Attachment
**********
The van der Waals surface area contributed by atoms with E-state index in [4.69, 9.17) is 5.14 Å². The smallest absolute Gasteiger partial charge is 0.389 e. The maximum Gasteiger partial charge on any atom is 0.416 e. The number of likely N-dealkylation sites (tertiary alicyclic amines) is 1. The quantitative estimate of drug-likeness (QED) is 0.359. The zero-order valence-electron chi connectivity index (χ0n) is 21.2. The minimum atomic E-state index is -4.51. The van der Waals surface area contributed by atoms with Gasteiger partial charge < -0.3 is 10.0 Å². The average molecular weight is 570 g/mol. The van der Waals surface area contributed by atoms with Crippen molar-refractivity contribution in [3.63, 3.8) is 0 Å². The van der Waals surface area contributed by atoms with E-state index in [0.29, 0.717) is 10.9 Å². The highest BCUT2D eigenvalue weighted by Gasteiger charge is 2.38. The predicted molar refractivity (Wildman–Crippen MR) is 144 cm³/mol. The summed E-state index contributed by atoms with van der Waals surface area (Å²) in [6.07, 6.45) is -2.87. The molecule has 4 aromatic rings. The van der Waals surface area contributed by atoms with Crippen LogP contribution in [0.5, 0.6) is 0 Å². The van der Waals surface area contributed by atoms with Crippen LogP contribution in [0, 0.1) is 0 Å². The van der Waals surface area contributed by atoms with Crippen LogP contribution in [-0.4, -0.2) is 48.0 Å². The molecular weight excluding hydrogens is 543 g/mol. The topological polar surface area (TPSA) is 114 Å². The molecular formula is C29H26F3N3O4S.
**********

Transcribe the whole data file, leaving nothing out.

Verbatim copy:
The van der Waals surface area contributed by atoms with E-state index in [4.69, 9.17) is 5.14 Å². The smallest absolute Gasteiger partial charge is 0.389 e. The maximum Gasteiger partial charge on any atom is 0.416 e. The number of likely N-dealkylation sites (tertiary alicyclic amines) is 1. The quantitative estimate of drug-likeness (QED) is 0.359. The zero-order valence-electron chi connectivity index (χ0n) is 21.2. The minimum atomic E-state index is -4.51. The van der Waals surface area contributed by atoms with Gasteiger partial charge < -0.3 is 10.0 Å². The average molecular weight is 570 g/mol. The van der Waals surface area contributed by atoms with Crippen molar-refractivity contribution in [3.63, 3.8) is 0 Å². The van der Waals surface area contributed by atoms with E-state index in [0.29, 0.717) is 10.9 Å². The highest BCUT2D eigenvalue weighted by Gasteiger charge is 2.38. The predicted molar refractivity (Wildman–Crippen MR) is 144 cm³/mol. The summed E-state index contributed by atoms with van der Waals surface area (Å²) in [6.07, 6.45) is -2.87. The molecule has 4 aromatic rings. The van der Waals surface area contributed by atoms with Crippen LogP contribution in [0.5, 0.6) is 0 Å². The van der Waals surface area contributed by atoms with Crippen LogP contribution in [0, 0.1) is 0 Å². The van der Waals surface area contributed by atoms with Crippen LogP contribution in [-0.4, -0.2) is 48.0 Å². The molecular weight excluding hydrogens is 543 g/mol. The topological polar surface area (TPSA) is 114 Å². The molecular formula is C29H26F3N3O4S.